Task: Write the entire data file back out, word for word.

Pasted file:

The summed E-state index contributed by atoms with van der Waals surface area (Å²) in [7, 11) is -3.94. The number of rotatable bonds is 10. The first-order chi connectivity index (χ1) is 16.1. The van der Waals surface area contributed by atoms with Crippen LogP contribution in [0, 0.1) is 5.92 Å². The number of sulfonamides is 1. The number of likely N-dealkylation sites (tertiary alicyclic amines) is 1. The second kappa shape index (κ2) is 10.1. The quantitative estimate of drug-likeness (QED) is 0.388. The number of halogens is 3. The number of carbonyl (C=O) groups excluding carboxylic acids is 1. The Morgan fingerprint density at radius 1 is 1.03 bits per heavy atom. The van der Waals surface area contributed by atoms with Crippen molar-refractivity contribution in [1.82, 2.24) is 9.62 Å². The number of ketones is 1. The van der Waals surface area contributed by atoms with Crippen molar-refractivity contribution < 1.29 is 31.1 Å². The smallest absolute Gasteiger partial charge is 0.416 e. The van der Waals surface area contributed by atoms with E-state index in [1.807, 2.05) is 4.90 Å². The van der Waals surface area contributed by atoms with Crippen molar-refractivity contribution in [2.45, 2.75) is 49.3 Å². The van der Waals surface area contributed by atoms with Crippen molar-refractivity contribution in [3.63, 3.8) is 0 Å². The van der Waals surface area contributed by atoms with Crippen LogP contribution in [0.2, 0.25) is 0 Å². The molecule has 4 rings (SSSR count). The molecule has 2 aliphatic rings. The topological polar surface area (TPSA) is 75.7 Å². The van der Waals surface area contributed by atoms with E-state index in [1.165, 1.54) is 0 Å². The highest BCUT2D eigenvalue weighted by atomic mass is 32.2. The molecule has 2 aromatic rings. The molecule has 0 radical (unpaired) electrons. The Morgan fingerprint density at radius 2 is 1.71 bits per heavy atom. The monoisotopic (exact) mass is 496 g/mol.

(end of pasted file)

The summed E-state index contributed by atoms with van der Waals surface area (Å²) in [7, 11) is -3.94. The number of rotatable bonds is 10. The first-order chi connectivity index (χ1) is 16.1. The van der Waals surface area contributed by atoms with Crippen LogP contribution in [0, 0.1) is 5.92 Å². The number of sulfonamides is 1. The number of likely N-dealkylation sites (tertiary alicyclic amines) is 1. The second kappa shape index (κ2) is 10.1. The quantitative estimate of drug-likeness (QED) is 0.388. The number of halogens is 3. The number of carbonyl (C=O) groups excluding carboxylic acids is 1. The Morgan fingerprint density at radius 1 is 1.03 bits per heavy atom. The van der Waals surface area contributed by atoms with Crippen molar-refractivity contribution in [1.82, 2.24) is 9.62 Å². The number of ketones is 1. The van der Waals surface area contributed by atoms with Crippen molar-refractivity contribution < 1.29 is 31.1 Å². The smallest absolute Gasteiger partial charge is 0.416 e. The van der Waals surface area contributed by atoms with E-state index in [1.807, 2.05) is 4.90 Å². The van der Waals surface area contributed by atoms with Crippen molar-refractivity contribution in [2.45, 2.75) is 49.3 Å². The van der Waals surface area contributed by atoms with Crippen molar-refractivity contribution in [3.63, 3.8) is 0 Å². The van der Waals surface area contributed by atoms with Crippen LogP contribution in [0.2, 0.25) is 0 Å². The molecule has 4 rings (SSSR count). The molecule has 2 aliphatic rings. The topological polar surface area (TPSA) is 75.7 Å². The van der Waals surface area contributed by atoms with E-state index in [1.165, 1.54) is 0 Å². The highest BCUT2D eigenvalue weighted by atomic mass is 32.2. The molecule has 2 aromatic rings. The molecule has 0 radical (unpaired) electrons. The Morgan fingerprint density at radius 2 is 1.71 bits per heavy atom. The monoisotopic (exact) mass is 496 g/mol.